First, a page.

Author image Jason Kohles


WWW::Google::SiteMap - DEPRECATED - See Search::Sitemap


Now that more search engines than just Google are supporting the Sitemap protocol, the WWW::Google::SiteMap module has been renamed to Search::Sitemap.


  use WWW::Google::SiteMap;

  my $map = WWW::Google::SiteMap->new(file => 'sitemap.gz');

  # Main page, changes a lot because of the blog
    loc        => '',
    lastmod    => '2005-06-03',
    changefreq => 'daily',
    priority   => 1.0,

  # Top level directories, don't change as much, and have a lower priority
    loc        => "$_/",
    changefreq => 'weekly',
    priority   => 0.9, # lower priority than the home page
  }) for qw(
    software gpg hamradio photos scuba snippets tools



The Sitemap Protocol allows you to inform search engine crawlers about URLs on your Web sites that are available for crawling. A Sitemap consists of a list of URLs and may also contain additional information about those URLs, such as when they were last modified, how frequently they change, etc.

This module allows you to create and modify sitemaps.



Creates a new WWW::Google::SiteMap object.

  my $map = WWW::Google::SiteMap->new(
    file => 'sitemap.gz',

Read a sitemap in to this object. If a filename is specified, it will be read from that file, otherwise it will be read from the file that was specified with the file() method. Reading of compressed files is done automatically if the filename ends with .gz.


Write the sitemap out to the file. If a filename is specified, it will be written to that file, otherwise it will be written to the file that was specified with the file() method. Writing of compressed files is done automatically if the filename ends with .gz.


Return the WWW::Google::SiteMap::URL objects that make up the sitemap.


Add the WWW::Google::SiteMap::URL items listed to the sitemap.

If you pass hashrefs instead of WWW::Google::SiteMap::URL objects, it will turn them into objects for you. If the first item you pass is a simple scalar that matches \w, it will assume that the values passed are a hash for a single object. If the first item passed matches m{^\w+://} (i.e. it looks like a URL) then all the arguments will be treated as URLs, and WWW::Google::SiteMap::URL objects will be constructed for them, but only the loc field will be populated.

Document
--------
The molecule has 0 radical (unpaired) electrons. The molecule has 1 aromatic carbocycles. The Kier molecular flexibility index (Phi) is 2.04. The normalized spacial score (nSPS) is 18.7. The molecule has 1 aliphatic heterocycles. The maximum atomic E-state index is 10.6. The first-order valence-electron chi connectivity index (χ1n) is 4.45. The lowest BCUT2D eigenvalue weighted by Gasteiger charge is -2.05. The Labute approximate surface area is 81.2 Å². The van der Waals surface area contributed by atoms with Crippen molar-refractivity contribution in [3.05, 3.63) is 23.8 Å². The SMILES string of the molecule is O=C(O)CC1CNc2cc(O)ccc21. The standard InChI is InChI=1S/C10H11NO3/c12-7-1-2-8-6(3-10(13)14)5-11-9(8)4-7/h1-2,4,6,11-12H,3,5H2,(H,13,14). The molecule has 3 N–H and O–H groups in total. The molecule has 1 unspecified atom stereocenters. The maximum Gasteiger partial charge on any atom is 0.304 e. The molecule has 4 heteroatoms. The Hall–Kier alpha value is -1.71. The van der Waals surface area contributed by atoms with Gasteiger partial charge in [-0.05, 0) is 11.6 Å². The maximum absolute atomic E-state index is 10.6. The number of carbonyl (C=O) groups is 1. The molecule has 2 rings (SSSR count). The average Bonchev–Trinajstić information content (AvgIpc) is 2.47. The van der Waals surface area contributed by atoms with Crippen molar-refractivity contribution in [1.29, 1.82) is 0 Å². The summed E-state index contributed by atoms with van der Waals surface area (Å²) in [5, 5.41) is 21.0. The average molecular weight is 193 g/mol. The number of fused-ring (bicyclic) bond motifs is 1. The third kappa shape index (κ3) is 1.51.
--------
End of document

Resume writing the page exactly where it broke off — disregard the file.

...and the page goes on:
This means you can do any of these:

  # create the WWW::Google::SiteMap::URL object yourself
  my $url = WWW::Google::SiteMap::URL->new(
    loc => '',
    priority => 1.0,

  # or
    { loc => '' },
    { loc => '' },
    { loc => '' },

  # or
    loc       => '',
    priority  => 1.0,

  # or even something funkier
  foreach my $url ($map->urls) { $url->changefreq('daily') }

Return the xml representation of the sitemap.


Get or set the filename associated with this object. If you call read() or write() without a filename, this is the default.


Set this to a true value to enable 'pretty-printing' on the XML output. If false (the default) the XML will be more compact but not as easily readable for humans (Google and other computers won't care what you set this to).

If you set this to a 'word' (something that matches /[a-z]/i), then that value will be passed to XML::Twig directly (see the XML::Twig pretty_print documentation). Otherwise if a true value is passed, it means 'nice', and a false value means 'none'.

Returns the value it was set to, or the current value if called with no arguments.


The home page of this module is This is where you can always find the latest version, development versions, and bug reports. You will also find a link there to report bugs.






Jason Kohles, <>


Copyright (C) 2005 by Jason Kohles

This library is free software; you can redistribute it and/or modify it under the same terms as Perl itself, either Perl version 5.8.4 or, at your option, any later version of Perl 5 you may have available.